In order to acquire a sports target pistol in the state of Queensland you need to join the Sporting Shooters Association of Australia (SSAA), join a recognized pistol club, do a full day safety induction, participate in 15 official competitions, obtain the written support of the President of your pistol club evidencing your competence and participation, wait six months from date of club membership, do another safety induction, provide proof of ownership/access to legislatively required firearms storage facilities, gather supporting medical evidence if required, lodge your Category H Concealable Firearms License Application, wait for that to be processed, acquire your Category H Concealable Weapons License Number, lodge a Permit To Acquire application, wait a minimum 28 days for that to be processed and then go purchase yourself a pistol. All up that takes somewhere between 9-12 months IF Weapons Licensing Branch is actually processing applications in a timely fashion, which they NEVER are – anecdotal evidence indicates delays of 3-6 months are not uncommon. My own Cat H application took over 10 weeks to process and that was AFTER my application was expedited due to a particular vituperative and impatient letter to the Minister of Police, the Qld Police Commissioner, the Director of QPS Administrative Services and the Manager of Weapons Licensing Branch regarding the unreasonable delays being experienced across board due to a new computer system being implemented – yes, I’m one of THOSE consumers. And all this is normally done after you’ve already gone through several months of similar hoop jumping to get your Cat A&B Firearms License for rifles etc., and I have a sneaky suspicion that I’ve forgotten some of the swings and roundabouts on the particularly circuitous route one must take to own a competition pistol.
Once licensed, legislation dictates that you may purchase no more than two pistols in your first 12 months of holding a Category H License – 1 x air pistol, and either 1 x rimfire pistol (usually .22 calibre) OR 1 x centrefire pistol (usually .38, .45, .50 or 9mm calibres). You many NOT purchase 1 x rimfire pistol and 1 x centrefire pistol… the two types that are most commonly used in competition shooting for those disinterested in the ‘pfft pfft’ of competative air pistol shooting. Like many new sports pistol competitors, I opted for a .22 as my first acquisition which would enable me practice regularly and participate frequently due to low oncosts (50 rounds of .22 ammo = $3.50 as compared to 50 round of 9mm ammo = $28.00). This then, in accordance with the legislation, prohibits me from purchasing a centrefire pistol until 12 months of being a Cat H License holder has passed. Apparently this ‘staggered release’ purchasing system is for the ‘safety of the wider community’.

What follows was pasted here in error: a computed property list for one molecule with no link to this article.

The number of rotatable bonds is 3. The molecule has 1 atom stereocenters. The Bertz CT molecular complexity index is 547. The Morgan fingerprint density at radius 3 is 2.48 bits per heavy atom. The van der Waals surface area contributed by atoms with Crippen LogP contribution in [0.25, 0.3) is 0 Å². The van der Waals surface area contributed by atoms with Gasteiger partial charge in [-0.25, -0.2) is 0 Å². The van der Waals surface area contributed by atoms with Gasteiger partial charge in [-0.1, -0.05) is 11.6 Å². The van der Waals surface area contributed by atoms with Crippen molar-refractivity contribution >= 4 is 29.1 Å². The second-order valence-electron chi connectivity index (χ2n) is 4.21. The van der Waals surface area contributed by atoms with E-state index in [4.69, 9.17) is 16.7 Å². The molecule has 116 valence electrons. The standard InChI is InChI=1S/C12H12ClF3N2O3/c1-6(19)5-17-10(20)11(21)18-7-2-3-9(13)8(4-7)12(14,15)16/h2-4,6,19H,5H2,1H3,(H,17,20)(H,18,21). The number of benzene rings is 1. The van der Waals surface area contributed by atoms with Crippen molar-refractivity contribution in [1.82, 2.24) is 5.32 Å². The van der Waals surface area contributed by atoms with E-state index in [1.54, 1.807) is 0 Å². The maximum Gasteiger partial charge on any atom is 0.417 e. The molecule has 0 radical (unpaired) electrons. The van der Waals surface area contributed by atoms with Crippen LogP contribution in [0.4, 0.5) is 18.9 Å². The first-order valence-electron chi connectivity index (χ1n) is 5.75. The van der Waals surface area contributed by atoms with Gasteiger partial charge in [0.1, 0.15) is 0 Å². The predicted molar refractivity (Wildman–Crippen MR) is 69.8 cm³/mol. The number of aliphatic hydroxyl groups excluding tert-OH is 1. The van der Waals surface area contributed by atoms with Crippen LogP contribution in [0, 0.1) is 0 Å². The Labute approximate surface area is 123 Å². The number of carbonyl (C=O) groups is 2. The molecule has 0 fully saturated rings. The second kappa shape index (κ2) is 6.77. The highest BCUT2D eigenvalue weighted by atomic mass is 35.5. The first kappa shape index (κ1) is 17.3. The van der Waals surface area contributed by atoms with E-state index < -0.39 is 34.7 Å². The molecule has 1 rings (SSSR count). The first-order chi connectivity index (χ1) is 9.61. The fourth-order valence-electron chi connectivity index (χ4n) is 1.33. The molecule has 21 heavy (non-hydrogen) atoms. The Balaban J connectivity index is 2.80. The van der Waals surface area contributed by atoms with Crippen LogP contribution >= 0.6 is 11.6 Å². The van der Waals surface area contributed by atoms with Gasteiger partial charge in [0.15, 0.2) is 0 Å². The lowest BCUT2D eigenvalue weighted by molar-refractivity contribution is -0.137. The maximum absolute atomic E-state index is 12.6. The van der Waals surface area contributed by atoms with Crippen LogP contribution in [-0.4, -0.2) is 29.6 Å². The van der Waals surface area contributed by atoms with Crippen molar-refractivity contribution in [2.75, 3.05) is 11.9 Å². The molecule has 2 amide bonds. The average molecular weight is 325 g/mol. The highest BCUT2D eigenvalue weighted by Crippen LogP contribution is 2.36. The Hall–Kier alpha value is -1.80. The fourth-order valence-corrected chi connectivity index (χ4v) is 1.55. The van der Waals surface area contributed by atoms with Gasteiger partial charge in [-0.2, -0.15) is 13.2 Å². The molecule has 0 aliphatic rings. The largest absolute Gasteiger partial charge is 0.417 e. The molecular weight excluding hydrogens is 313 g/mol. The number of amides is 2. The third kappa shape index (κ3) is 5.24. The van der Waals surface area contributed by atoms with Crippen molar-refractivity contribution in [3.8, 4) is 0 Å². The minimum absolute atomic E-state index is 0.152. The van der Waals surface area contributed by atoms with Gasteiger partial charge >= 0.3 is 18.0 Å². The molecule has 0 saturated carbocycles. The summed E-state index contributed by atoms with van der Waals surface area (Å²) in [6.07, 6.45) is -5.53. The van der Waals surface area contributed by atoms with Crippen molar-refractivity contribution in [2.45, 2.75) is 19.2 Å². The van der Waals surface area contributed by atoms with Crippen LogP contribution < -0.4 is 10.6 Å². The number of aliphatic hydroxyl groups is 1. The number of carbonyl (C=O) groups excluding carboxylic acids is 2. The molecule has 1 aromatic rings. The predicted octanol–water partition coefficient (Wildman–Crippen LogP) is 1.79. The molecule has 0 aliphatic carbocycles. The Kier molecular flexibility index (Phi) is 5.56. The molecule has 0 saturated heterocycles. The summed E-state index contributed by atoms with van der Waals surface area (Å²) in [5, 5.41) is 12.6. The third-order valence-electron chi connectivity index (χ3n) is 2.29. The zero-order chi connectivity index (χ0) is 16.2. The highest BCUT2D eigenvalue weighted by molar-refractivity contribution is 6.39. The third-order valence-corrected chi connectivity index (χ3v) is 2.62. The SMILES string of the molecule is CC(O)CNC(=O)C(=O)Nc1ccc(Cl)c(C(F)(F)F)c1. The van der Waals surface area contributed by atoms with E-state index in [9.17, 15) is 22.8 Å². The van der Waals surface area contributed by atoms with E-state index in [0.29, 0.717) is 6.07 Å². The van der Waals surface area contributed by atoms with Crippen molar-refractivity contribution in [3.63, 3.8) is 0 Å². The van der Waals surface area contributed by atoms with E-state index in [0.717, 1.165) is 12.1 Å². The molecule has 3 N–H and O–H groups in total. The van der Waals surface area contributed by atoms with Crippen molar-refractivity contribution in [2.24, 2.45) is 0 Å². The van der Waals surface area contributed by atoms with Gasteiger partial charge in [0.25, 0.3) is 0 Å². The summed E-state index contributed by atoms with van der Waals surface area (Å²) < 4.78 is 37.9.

Does anyone see anything wrong with this picture?
If your first purchase can be a .45 calibre hand-cannon… what’s the fucking point in restricting a licensed .22 owner from purchasing a second pistol?
To the Queensland Police Service’s Weapons Licensing Branch – Buying a handgun should be hard. It should require detailed background checking, and applicants should undergo scrutiny and be required to undertake safety inductions and participate in controlled and regulated club competitions… But you lot are totally out of touch. The acquisition restrictions imposed on legally licensed firearms owners are complete bullshit. If someone is intent on committing an illegal act using a firearm, do they think that potential criminal is going to go through over 12 months of bureaucratic bullshit to acquire said firearm legally? If a firearms license holder owns two legally purchased pistols instead of one are they more of a risk to the community then they are if just in possession of one stonking great Desert Eagle? Is one more likely to commit a firearm related crime because they own two competition pistols as compared to what we must naturally extrapolate is a diminished impulse towards criminal behaviour if they own just one?
I’m sorry, I must be slow or something, because I’m just not seeing the logic here. Why are you people making me wait 12 months before I can engage further in my chosen competitive sport? But then again, come to think of it… perhaps the Queensland Police Service Service’s Weapons Licensing Branch is where you want your most irrational policy makers and greatest bureaucratic incompetence at. After all, we can’t have logic interfering with legislation pertaining to the use and distribution of firearms now can we?